Sweet Briar faculty members reject board's decision to close the college

Professor: 'It's not just a job for us'

Sweet Briar College faculty voted unanimously Monday to reject the closure of the private women's college, reports the Washington Post.

The school's approximately 75 professors, many of whom live somewhere on the 3,000-acre campus, also requested "an immediate meeting with the Board of Directors to discuss alternatives."

"It's not just a job for us," says Eric Casey, a professor and faculty leader, adding, "The idea of stopping right now is something really difficult to contemplate."

Background

Sweet Briar President James Jones, Jr., released a video March 3 announcing that the school will close at the end of this academic year because of "insurmountable financial challenges."

Sweet Briar College just closed. Who's next?

The move was somewhat unusual because the Virginia-based women's college has a significant endowment and good reputation. But Jones explains that trouble loomed on the horizon and school officials found no strategies that would keep the school open for more than a few years.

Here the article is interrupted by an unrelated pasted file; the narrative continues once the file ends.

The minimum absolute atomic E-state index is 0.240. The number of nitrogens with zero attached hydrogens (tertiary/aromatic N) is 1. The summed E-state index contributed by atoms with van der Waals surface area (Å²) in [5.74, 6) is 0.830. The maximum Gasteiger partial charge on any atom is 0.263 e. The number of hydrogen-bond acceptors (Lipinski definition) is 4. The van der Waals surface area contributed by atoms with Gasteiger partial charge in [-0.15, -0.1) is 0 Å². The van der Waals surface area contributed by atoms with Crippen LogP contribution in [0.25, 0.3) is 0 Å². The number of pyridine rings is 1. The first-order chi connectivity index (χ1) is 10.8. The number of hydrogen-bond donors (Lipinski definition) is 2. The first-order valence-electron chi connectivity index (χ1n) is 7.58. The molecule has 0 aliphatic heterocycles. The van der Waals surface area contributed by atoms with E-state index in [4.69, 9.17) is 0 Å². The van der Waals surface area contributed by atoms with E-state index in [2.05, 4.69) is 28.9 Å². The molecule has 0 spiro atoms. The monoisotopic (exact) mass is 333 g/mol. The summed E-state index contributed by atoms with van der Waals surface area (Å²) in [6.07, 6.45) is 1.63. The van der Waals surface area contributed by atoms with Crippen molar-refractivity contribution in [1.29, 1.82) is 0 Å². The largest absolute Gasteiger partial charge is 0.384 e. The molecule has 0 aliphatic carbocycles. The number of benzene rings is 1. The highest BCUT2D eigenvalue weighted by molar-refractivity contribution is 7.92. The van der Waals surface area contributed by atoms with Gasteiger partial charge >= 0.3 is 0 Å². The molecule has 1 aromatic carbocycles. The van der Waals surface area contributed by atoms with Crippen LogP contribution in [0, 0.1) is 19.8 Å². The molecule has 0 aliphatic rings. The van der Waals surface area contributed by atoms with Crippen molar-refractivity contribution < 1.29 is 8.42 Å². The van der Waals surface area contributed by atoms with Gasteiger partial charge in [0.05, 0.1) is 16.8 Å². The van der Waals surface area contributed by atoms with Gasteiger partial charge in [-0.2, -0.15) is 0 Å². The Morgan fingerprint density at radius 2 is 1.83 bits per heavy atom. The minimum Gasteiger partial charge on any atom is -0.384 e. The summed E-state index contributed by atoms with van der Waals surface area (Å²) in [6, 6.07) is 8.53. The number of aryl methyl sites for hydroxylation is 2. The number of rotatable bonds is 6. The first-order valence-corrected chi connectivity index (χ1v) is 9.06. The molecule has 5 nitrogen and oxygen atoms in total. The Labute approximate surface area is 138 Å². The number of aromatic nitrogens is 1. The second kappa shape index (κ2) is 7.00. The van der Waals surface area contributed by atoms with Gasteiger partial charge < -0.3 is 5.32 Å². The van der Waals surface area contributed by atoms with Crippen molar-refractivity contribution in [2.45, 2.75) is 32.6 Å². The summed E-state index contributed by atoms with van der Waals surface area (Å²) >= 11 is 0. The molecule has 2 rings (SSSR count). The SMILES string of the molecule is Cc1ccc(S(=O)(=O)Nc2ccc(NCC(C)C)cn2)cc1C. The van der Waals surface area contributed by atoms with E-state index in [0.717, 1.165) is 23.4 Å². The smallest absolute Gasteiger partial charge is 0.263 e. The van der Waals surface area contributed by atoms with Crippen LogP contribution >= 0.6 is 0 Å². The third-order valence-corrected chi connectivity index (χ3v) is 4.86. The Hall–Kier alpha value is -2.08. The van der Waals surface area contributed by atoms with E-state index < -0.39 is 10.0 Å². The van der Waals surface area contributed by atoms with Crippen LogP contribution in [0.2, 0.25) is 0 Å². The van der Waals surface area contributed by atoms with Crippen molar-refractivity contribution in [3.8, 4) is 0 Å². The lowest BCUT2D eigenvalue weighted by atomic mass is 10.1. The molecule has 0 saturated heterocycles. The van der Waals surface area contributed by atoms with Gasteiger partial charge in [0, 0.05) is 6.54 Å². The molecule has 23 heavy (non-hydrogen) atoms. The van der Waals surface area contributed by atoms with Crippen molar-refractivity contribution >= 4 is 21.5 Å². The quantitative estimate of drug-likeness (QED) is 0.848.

School officials partnered with other liberal arts colleges in the region to smooth the transfer pathway for current Sweet Briar students.

Faculty movement

The administration did not inform faculty of plans until the last minute, says Casey, who notes the board members voted to close the school without hearing from professors.

"Faculty are disappointed we weren't consulted in the months leading up to this surprising announcement," he says, going on to question whether closing Sweet Briar is truly the only option.

According to a Sweet Briar spokesperson, administrators are to set up a meeting between the board members and faculty executive committee.

Meanwhile, professors continue to teach, write recommendation for students' transfer applications, and search for new jobs.

Continued alumnae support

Since Jones' announcement, alumnae have rallied to support current students and faculty, including launching a crowdfunding campaign, taking to social media, and starting a nonprofit—Saving Sweet Briar—that hired a law firm to challenge the board's decision.

Most recently, about 700 alumnae gathered on Sunday to support students and faculty returning from spring break who "are of course devastated with the news," says Stacy Lukanuski, an alumna and parent of a student (Svrluga, Washington Post, 3/17; CBS WTVR, 3/15).

The takeaway: Sweet Briar College faculty voted unanimously to reject the sudden closure of the private women's liberal arts school and plan to meet with the board of directors to discuss alternatives.


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